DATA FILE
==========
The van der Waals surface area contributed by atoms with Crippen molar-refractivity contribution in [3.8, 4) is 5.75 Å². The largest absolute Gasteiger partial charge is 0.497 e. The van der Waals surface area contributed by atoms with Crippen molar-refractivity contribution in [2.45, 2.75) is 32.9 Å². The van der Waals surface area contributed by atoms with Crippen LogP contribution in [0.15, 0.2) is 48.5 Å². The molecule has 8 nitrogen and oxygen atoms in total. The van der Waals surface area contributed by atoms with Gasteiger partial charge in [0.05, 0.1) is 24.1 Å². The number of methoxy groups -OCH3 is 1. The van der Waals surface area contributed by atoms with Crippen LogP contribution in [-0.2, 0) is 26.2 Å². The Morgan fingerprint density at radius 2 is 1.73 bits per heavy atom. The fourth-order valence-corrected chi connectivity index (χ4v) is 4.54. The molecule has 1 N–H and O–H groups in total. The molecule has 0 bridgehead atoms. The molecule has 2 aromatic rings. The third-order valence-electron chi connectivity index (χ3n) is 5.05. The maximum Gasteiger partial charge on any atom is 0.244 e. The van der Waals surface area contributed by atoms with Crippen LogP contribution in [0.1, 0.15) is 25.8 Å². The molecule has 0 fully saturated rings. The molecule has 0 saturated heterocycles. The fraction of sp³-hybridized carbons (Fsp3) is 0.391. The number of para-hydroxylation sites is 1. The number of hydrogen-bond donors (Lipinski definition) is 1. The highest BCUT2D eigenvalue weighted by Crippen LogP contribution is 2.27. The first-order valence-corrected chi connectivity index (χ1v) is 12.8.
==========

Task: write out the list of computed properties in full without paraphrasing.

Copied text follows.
The van der Waals surface area contributed by atoms with Crippen molar-refractivity contribution in [3.8, 4) is 5.75 Å². The largest absolute Gasteiger partial charge is 0.497 e. The van der Waals surface area contributed by atoms with Crippen molar-refractivity contribution in [2.45, 2.75) is 32.9 Å². The van der Waals surface area contributed by atoms with Crippen LogP contribution in [0.15, 0.2) is 48.5 Å². The molecule has 8 nitrogen and oxygen atoms in total. The van der Waals surface area contributed by atoms with Gasteiger partial charge in [0.05, 0.1) is 24.1 Å². The number of methoxy groups -OCH3 is 1. The van der Waals surface area contributed by atoms with Crippen LogP contribution in [-0.2, 0) is 26.2 Å². The Morgan fingerprint density at radius 2 is 1.73 bits per heavy atom. The fourth-order valence-corrected chi connectivity index (χ4v) is 4.54. The molecule has 1 N–H and O–H groups in total. The molecule has 0 bridgehead atoms. The molecule has 2 aromatic rings. The third-order valence-electron chi connectivity index (χ3n) is 5.05. The maximum Gasteiger partial charge on any atom is 0.244 e. The van der Waals surface area contributed by atoms with Crippen LogP contribution in [0.1, 0.15) is 25.8 Å². The molecule has 0 fully saturated rings. The molecule has 0 saturated heterocycles. The fraction of sp³-hybridized carbons (Fsp3) is 0.391. The number of para-hydroxylation sites is 1. The number of hydrogen-bond donors (Lipinski definition) is 1. The highest BCUT2D eigenvalue weighted by Crippen LogP contribution is 2.27. The first-order valence-corrected chi connectivity index (χ1v) is 12.8.